The only thing here is I’d recommend this collection for dipping in and out instead of reading straight through as I did. The latter method makes some of them appear too similar, blends them together in a way, one ghost after another. But taken individually, they’d likely shine more in their own individual ways.
Overall, a nice read. Thanks Netgalley.
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This is a spooky wreath of stories that capitalize on their modern gothic remit beautifully.  The stories interlink like a well-produced album that flow seamlessly one into the next, echoing themes, tensions, and characters across the slim volume.  Though I put the book down between stories and still thoroughly enjoyed it, it would reward the reader who can get through the ten stories in one sitting.  Perfect for a stormy evening.
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'Muckross Abbey and Other Stories' serves as a probe into Murray’s distinctive style, dubbed “ironic gothic” by The Washington Post. Made up of ten distinct ghost stories, the collection swerves from Rebecca-esque gothic to intellectual polemics. In doing so, it grounds its narratives in the metaphysical; often seemingly for the sake of continuity.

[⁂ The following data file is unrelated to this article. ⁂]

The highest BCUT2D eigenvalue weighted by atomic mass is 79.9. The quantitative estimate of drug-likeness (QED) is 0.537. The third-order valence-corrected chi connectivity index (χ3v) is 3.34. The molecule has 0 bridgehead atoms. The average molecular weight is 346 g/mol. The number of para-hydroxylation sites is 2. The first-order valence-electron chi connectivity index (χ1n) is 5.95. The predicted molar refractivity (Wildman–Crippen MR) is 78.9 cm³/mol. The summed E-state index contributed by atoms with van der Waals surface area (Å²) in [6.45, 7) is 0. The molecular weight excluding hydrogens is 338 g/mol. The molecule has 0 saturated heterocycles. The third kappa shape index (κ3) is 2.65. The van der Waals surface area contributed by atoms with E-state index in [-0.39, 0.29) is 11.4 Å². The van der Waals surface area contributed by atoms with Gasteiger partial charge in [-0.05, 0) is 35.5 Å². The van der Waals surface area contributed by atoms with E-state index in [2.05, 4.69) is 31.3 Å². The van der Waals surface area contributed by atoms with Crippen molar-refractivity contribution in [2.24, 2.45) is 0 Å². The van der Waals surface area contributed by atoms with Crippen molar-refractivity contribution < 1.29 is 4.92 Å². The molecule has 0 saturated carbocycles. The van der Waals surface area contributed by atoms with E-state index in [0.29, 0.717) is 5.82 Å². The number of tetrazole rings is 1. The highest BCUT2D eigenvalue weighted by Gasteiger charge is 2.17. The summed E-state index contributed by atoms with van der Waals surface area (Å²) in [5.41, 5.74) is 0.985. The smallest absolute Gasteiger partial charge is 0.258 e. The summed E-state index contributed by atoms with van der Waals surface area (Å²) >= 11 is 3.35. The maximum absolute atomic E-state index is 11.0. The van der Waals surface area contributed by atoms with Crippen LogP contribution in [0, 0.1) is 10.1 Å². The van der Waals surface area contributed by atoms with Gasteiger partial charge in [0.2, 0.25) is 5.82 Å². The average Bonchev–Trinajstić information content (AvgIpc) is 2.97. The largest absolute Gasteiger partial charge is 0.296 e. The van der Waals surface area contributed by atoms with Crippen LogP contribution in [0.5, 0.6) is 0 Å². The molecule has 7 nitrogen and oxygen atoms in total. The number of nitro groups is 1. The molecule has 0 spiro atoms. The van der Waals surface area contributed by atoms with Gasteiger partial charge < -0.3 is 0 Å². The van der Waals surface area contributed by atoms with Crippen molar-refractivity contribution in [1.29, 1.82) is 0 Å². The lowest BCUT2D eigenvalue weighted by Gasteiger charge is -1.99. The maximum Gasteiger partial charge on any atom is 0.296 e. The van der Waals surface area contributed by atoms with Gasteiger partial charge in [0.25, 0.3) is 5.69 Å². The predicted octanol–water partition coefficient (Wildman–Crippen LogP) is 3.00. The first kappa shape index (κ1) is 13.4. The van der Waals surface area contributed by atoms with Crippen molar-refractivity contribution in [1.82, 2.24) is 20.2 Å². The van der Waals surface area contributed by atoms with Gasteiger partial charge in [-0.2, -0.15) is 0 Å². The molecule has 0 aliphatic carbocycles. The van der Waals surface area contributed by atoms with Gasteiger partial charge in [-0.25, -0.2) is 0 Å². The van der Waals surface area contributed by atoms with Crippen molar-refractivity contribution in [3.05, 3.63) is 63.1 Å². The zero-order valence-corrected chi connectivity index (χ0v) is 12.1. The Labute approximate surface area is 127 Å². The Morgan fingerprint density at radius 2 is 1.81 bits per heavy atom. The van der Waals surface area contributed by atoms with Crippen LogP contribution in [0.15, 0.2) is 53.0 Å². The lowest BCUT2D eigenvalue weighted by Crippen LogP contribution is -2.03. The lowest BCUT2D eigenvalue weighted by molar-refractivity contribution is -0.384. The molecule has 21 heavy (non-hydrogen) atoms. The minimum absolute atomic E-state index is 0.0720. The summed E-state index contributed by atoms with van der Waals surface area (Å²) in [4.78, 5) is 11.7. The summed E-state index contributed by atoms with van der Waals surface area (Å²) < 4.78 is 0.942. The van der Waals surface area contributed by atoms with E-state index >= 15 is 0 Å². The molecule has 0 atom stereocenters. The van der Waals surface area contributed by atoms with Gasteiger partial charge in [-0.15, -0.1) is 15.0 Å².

Henry James, known for his prominent ghost story 'The Turn of the Screw' (1898), which hems the realm of spirits with horror — and which is, coincidentally, referenced in Murray’s collection — believed that ghosts had to be portrayed as either wrathful or sinister. “Friendly apparitions,” he stated, “belonged in fairy tales.”

While Murray’s ghosts are far from convivial, they embrace their inherent menace only periodically. And so, the awful thrill we get from sinking into a state of hysteria doesn’t seem to be this collection’s intent. Nor does it have to be. 

'The Long Story', which serves as the gateway to 'Muckross Abbey and Other Stories', adjusts the angle of our expectations in the gentlest way possible. With the central narrative related to us by one of the characters, a state of passivity is established; one, which relatively bombastic orations attempt to intimidate at every turn.

In fact, the collection’s tendency to operate within the parameters of a second-hand narrative can be detected early on. With the protagonist either reciting the order of events, or lending an ear to a tale that hardly ever places him at its focal point, a certain remoteness is sustained, both bodily and emotive.

The story’s ethereal element appears duly anguished, but succeeds only in stirring the protagonist’s curiosity. His stake in the ghost’s narrative, or even in the moment and place cocooning it, is wholly non-existent. To an extent, this estrangement fits the benchmarks of a classic ghost story. 

Put simply, the protagonist needs to appear bland and naive enough to dilate the spectra of a ghostly presence. This particular character, however, is a wanderer, a passing figure, no more tangible to us than the haunted figure he encounters. What the story does express is the collection’s ongoing exchange with the transcendental. It’s no surprise, then, that every narrative seems purposefully incomplete, not to say inconsequential.